Tuesday, June 30, 2015

But what's in a name?

Being new to this whole parenting gig means I spend a lot of time unsure what I'm supposed to be contributing to the education of these two young people who now call me their stepmom (prompting me to look around wondering, "who the hell are they talking about?")

But one thing I feel confident sharing with them is my love of '80s music. After a road trip in which I introduced sugar-poppy favorites like Cyndi Lauper, Samatha Fox, and Suzy Q, I got the following text from the 9-year-old:

If that wasn't enough to warm the cockles of my heart, I don't know what cockles are. (Actually, I don't. What the hell are cockles?)

For those unfamiliar with Samatha Fox's delicious nugget of '80s cheese, it contains the classic line, "Samantha Fox is such a wild dame – huh, but what's in a name?"

Which leads me to the point of this blog post (and to the inevitable surprise that I actually have a point). Today is release day for Protector for Hire, my new romantic comedy from Entangled Publishing. Since this is my blog and I can say pretty much whatever I want here, I'll confess right now that this is my favorite of the four books in the Front and Center series (though if you haven't read any of the others, don't worry – I wrote each one to stand alone).

Reviews are already going up on Goodreads and Amazon, and I'm thrilled to see readers seem to share my fondness for this story. But one thing we don't necessarily share is a connection to the hero's name – Schwartz. At least half the reviews misspell it, and several more have remarked on how unromantic it is.

I can't disagree. But is that always a bad thing?

Technically, it's short for Schwarzkopf Alexander Patton. Those who've followed along in the series know all the kids in the Patton family were named for military generals, and while Sheridan, MacArthur, and Grant got the more normal sounding names, it makes sense the black sheep of the family would have the one that's a bit outside the box.

I'll freely admit "Schwartz" doesn't roll off the tongue (no pun intended) the way "Romeo" or "Ashton"or "Blake" might. But it does fit the character, a reclusive, curmudgeonly mountain man who's spent the last ten years hiding out in a remote cabin in the wilderness. There's a hint of "Beauty and the Beast" to this story, so having a hero with a slightly beastly name made sense.

How do you feel about the name Schwartz? Do you prefer your romance novel heroes to have more traditional names? Are we all now remembering the scene from When Harry Met Sally when Billy Crystal questions whether Meg Ryan could truly have great sex with a guy named "Sheldon?" Please share in the comments!

And please take a moment to click over and buy Protector for Hire! It's only $2.99 from Entangled Publishing. Also, I'll be over at Bitten By Books today from noon PST until late in the evening having a rager of a book release party, complete with prize giveaways and lots of book chat, so join us for that.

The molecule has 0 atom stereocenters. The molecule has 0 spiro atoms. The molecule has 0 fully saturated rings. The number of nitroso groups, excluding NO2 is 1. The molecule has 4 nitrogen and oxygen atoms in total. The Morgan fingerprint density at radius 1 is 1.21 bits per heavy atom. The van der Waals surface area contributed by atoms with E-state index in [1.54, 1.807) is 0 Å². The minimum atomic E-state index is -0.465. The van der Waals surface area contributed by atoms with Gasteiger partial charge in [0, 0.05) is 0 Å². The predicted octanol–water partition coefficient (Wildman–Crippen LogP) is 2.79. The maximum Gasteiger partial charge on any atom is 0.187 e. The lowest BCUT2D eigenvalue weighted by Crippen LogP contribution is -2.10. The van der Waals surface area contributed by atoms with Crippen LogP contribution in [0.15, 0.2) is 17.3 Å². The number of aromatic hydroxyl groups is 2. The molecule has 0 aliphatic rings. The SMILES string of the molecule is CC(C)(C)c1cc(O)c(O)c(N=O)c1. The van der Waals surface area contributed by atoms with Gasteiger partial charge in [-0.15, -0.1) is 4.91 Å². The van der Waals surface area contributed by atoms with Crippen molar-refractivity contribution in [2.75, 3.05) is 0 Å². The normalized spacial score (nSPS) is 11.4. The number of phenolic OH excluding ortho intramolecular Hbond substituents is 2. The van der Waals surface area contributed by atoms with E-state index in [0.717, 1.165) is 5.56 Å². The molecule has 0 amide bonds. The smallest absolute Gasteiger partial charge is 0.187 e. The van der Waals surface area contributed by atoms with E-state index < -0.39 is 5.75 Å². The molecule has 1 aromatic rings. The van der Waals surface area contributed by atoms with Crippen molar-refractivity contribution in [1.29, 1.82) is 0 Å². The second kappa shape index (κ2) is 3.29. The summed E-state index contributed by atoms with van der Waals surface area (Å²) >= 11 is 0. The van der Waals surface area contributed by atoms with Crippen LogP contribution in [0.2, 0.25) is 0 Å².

And last but not least, remember, kids: Naughty girls need love, too!

Monday, June 8, 2015

On hermit crab ghosts and why I shouldn't be left alone for the weekend

On Saturday morning, my 13-year-old stepson's hermit crab, Hercules, went to the great crabitat in the sky.

It was a mournful occasion marked with much wailing and moaning and donning of solemn black attire. But once I got out of bed, removed the crotchless teddy, and took a cold shower, there was the matter of burial to attend to.

Since the kids are with us only part-time and my husband was out of town, the funereal duties fell to me. My day's to-do list included planting our vegetable garden, so I decided to honor the deceased by allowing him to fertilize a tomato plant.

I dug a hole suitable for both crypt and fledgling tomato and gently shook the lifeless crustacean body from its shell into the grave. The odor suggested Hercules's demise may have been several days before the discovery of the corpse, but I opted not to amend the certificate of death.

I sang a few hymns, drank a bottle of wine in reverent communion, and planted my budding Oregon Spring tomato atop the sacred burial site. Then I set the empty shell beside the plant to serve as a tombstone until a more suitable one could be hand-carved from a nine-foot slab of Italian marble.

Once I finished up the garden, I went inside and spent the evening hosting a wake with the surviving hermit crab, five cats, the dog, and a black ghost knifefish the kids dubbed Jack Black. In the morning, I went outside to check the garden and discovered to my absolute amazement that Hercules's shell had moved ten feet to the opposite side of the garden.

Mystified, I picked up the shell and double-checked to be certain I hadn't mistakenly left a living creature inside. 

I kid. That's what a sane person would do. Or maybe the aforementioned sane person might assume a neighborhood cat or raccoon had moved the shell.

I, on the other hand, concluded the ghost of Hercules had decided he preferred to spend his eternal dirt nap beneath a daisy instead of a tomato. I took photos and sent them to my husband with an explanation about the ghost, likely prompting him to question the wisdom of his decision to marry me last fall.

After that, I went about my day like normal, which is to say I spent eight solid hours siting braless and unshowered in front of my laptop writing elaborate blowjob scenes for my next romantic comedy. Around 4:00, I went outside to check the garden again in case six bushels of tomatoes had magically sprouted from the consecrated remains. 

That's when I discovered the shell had moved again.

So I'm considering giving up romantic comedy in favor of writing crustacean ghost stories. If anyone needs me, I'll be at my laptop with a bottle of wine by my side and one eye on the door that leads to the garden.